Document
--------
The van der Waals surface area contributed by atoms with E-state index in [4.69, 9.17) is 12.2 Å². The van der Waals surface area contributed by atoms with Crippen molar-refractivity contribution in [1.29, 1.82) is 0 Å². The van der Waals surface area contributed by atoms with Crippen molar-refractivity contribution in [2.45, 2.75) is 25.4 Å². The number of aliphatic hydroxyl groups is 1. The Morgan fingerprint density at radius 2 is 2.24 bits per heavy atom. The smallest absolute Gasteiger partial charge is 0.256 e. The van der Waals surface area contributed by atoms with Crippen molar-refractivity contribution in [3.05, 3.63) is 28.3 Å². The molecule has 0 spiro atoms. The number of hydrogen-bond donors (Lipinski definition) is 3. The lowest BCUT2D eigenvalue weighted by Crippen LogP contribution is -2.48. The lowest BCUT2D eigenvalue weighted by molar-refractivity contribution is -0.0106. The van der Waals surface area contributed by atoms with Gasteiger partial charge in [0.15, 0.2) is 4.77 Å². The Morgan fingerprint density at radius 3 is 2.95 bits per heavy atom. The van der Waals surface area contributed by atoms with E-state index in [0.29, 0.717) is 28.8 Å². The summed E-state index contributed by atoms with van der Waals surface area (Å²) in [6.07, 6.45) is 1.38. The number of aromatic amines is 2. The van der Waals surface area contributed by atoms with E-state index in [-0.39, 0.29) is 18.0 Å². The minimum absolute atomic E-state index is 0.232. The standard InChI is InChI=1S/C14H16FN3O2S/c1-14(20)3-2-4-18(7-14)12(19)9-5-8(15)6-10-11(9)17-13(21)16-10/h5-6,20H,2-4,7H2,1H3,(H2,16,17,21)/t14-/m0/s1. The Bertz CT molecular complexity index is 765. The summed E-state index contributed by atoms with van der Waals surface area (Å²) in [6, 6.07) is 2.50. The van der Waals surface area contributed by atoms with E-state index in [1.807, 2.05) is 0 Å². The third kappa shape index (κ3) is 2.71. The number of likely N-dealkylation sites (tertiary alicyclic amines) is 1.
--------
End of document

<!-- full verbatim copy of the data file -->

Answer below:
The van der Waals surface area contributed by atoms with E-state index in [4.69, 9.17) is 12.2 Å². The van der Waals surface area contributed by atoms with Crippen molar-refractivity contribution in [1.29, 1.82) is 0 Å². The van der Waals surface area contributed by atoms with Crippen molar-refractivity contribution in [2.45, 2.75) is 25.4 Å². The number of aliphatic hydroxyl groups is 1. The Morgan fingerprint density at radius 2 is 2.24 bits per heavy atom. The smallest absolute Gasteiger partial charge is 0.256 e. The van der Waals surface area contributed by atoms with Crippen molar-refractivity contribution in [3.05, 3.63) is 28.3 Å². The molecule has 0 spiro atoms. The number of hydrogen-bond donors (Lipinski definition) is 3. The lowest BCUT2D eigenvalue weighted by Crippen LogP contribution is -2.48. The lowest BCUT2D eigenvalue weighted by molar-refractivity contribution is -0.0106. The van der Waals surface area contributed by atoms with Gasteiger partial charge in [0.15, 0.2) is 4.77 Å². The Morgan fingerprint density at radius 3 is 2.95 bits per heavy atom. The van der Waals surface area contributed by atoms with E-state index in [0.29, 0.717) is 28.8 Å². The summed E-state index contributed by atoms with van der Waals surface area (Å²) in [6.07, 6.45) is 1.38. The number of aromatic amines is 2. The van der Waals surface area contributed by atoms with E-state index in [-0.39, 0.29) is 18.0 Å². The minimum absolute atomic E-state index is 0.232. The standard InChI is InChI=1S/C14H16FN3O2S/c1-14(20)3-2-4-18(7-14)12(19)9-5-8(15)6-10-11(9)17-13(21)16-10/h5-6,20H,2-4,7H2,1H3,(H2,16,17,21)/t14-/m0/s1. The Bertz CT molecular complexity index is 765. The summed E-state index contributed by atoms with van der Waals surface area (Å²) in [6, 6.07) is 2.50. The van der Waals surface area contributed by atoms with E-state index in [1.807, 2.05) is 0 Å². The third kappa shape index (κ3) is 2.71. The number of likely N-dealkylation sites (tertiary alicyclic amines) is 1.